Clinical Thyroidology for the Public summarizes selected research studies discussed in the previous month’s issue of Clinical Thyroidology, an official publication of the American Thyroid Association. Editor-in-chief, Alan Farwell, MD, FACE
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Clinical Thyroidology for the Public Volume 14 Issue 1 (PDF file, 6.92 MB)
TABLE OF CONTENTS – Web Format
Physician perception and patient input are important influences in the treatment of hypothyroidism
Over the years, providing medical decisions and recommendations in clinical practice has evolved into a more patient-centered approach. In the current model of shared decision making, information and opinions are exchanged between patients and providers to develop a treatment plan that works best for each individual patient. These studies: 1) describe a survey tool to improve communication from patients to their physicians and 2) examine physician–patient interactions as perceived by physicians.
Bellastella G et al 2019 EMPATHY: a new tool for identifying the most suitable thyroxine formulation in hypothyroid patients. Thyroid 29:928–933. PMID: 30963820.
Esfandiari NH et al 2019 Patient requests for tests and treatments impact physician management of hypothyroidism. Thyroid. Epub 2019 Oct 10. PMID: 31436135.
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THYROID AND PREGNANCY
Postpartum thyroiditis in women with euthyroid and hypothyroid Hashimoto’s thyroiditis prior to pregnancy
Postpartum thyroiditis is estimated to happen after 8% of pregnancies. While it usually occurs in women with previously normal thyroid function during pregnancy, it may also occur in mothers who suffer from hypothyroidism before pregnancy. The goal of this study was to evaluate the frequency of postpartum thyroiditis in women with Hashimoto’s thyroiditis with and without hypothyroidism before pregnancy.
Moleti M et al 2020; Postpartum thyroiditis in women with euthyroid and hypothyroid Hashimoto’s thyroiditis antedating pregnancy. J Clin Endocrinol Metab. Epub 2020 Apr 17. PMID: 32301483.
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Treatment of subclinical hyperthyroidism in the elderly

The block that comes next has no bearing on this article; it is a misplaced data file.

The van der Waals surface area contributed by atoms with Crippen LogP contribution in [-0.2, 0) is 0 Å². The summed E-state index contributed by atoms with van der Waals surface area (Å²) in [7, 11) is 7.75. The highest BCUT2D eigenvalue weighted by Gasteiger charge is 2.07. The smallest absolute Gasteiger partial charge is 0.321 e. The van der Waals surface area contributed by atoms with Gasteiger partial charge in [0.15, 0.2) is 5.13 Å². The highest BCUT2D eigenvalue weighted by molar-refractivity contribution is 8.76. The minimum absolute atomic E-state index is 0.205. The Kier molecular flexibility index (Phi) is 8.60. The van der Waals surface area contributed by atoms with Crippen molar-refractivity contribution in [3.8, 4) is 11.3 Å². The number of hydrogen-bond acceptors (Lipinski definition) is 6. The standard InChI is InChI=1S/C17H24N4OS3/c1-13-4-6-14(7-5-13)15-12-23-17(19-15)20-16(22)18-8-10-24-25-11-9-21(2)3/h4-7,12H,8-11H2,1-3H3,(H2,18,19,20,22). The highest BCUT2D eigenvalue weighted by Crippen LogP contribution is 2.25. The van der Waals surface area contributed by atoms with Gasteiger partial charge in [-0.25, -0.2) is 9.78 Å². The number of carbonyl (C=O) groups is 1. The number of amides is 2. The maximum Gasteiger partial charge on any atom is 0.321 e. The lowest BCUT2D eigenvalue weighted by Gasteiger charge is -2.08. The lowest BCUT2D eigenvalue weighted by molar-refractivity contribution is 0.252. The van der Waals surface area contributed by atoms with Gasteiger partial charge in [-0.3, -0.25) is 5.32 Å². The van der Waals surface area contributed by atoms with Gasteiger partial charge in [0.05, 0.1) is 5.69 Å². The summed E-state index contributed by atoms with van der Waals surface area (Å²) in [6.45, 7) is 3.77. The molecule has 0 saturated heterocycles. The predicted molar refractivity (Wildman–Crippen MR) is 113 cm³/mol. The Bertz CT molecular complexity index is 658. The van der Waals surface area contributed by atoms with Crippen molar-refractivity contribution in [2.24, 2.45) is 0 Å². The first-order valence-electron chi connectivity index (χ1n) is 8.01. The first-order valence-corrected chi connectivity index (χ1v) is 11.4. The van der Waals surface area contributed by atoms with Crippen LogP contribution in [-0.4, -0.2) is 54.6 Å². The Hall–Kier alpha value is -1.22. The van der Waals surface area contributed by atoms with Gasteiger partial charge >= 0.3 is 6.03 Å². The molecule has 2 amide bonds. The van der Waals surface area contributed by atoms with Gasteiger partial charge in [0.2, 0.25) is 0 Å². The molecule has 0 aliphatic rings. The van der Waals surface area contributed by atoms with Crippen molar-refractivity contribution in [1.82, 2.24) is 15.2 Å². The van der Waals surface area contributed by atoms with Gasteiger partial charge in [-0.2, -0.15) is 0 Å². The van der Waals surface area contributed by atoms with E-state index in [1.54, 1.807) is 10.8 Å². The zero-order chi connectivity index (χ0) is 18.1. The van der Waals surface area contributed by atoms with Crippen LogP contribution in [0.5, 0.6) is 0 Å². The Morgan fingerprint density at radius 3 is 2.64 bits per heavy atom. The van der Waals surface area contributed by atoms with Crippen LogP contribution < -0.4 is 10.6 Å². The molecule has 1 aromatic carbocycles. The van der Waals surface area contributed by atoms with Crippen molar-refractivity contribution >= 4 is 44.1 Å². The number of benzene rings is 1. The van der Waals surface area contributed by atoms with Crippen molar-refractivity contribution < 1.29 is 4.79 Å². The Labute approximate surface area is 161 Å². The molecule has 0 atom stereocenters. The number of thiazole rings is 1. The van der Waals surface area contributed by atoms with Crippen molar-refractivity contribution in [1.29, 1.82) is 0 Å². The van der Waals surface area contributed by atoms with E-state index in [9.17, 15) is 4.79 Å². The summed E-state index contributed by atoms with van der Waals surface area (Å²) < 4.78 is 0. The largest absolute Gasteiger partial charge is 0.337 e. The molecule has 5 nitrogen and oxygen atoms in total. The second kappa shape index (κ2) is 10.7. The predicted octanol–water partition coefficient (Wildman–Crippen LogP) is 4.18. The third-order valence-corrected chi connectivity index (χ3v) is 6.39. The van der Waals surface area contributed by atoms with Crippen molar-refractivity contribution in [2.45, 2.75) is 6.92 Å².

The need to treat subclinical hyperthyroidism is not clear, partly due to the risks of the treatment options. Some studies suggest that subclinical hyperthyroidism increases the risk of osteoporosis, irregular heart beat (atrial fibrillation) and heart failure. The goal of this study was to determine the effectiveness of treating subclinical hyperthyroidism with either radioactive iodine therapy or the antithyroid medication methimazole.
Azizi F et al. 2020 Treatment of subclinical hyperthyroidism in the elderly: Comparison of radioiodine and long-term methimazole treatment. Thyroid. Epub 2020 Aug 18. PMID: 32811342.
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Primary care provider involvement in caring for thyroid cancer survivors
Specialists, such as endocrinologists, often treat thyroid cancer patients initially. Long-term care may be then be transitioned to the primary care provider (PCP). Little is known how confident PCPs are in caring for and managing people who have survived thyroid cancer. The purpose of this study is to understand PCP involvement and confidence in caring for thyroid cancer survivors.
Radhakrishnan A et al 2020 Primary care provider involvement in thyroid cancer survivorship care. J Clin Endocrinol Metab 105(9):dgaa437. PMID: 32639557.
(PDF File for saving and printing, 738 KB)
Can central neck dissection for papillary thyroid microcarcinoma be avoided to decrease thyroid cancer overtreatment?
Papillary thyroid microcarcinoma is generally managed with less extensive surgery, often only a thyroid lobectomy. However, despite the excellent prognosis, some patients still have a prophylactic central neck dissection. This study investigated the benefit of prophylactic central neck dissection to decrease recurrence of thyroid cancer in the neck in patients with papillary thyroid microcarcinoma who underwent thyroid lobectomy.
Ryu YJ and Yoon JH 2020 Impact of prophylactic unilateral central neck dissection needed for patients with papillary thyroid microcarcinoma. Gland Surg 9:352–361. PMID: 32420259.
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Controversies, consensus, and collaboration in the use of radioactive iodine therapy in thyroid cancer
The management of thyroid cancer has undergone a lot of changes over the last 10+ years. In particular, there has been a marked decrease in the use of radioactive iodine therapy after surgery for thyroid cancer. This paper summarizes an agreement between the major medical societies to reach more collaborative and consistent, evidence-based guiding principles for the best management of thyroid cancer.
Tuttle RM, et al 2019 Controversies, consensus, and collaboration in the use of 131I therapy in differentiated thyroid cancer: a joint statement from the American Thyroid Association, the European Association of Nuclear Medicine, the Society of Nuclear Medicine and Molecular Imaging, and the European Thyroid Association. Thyroid 29:461–470. PMID: 30900516.
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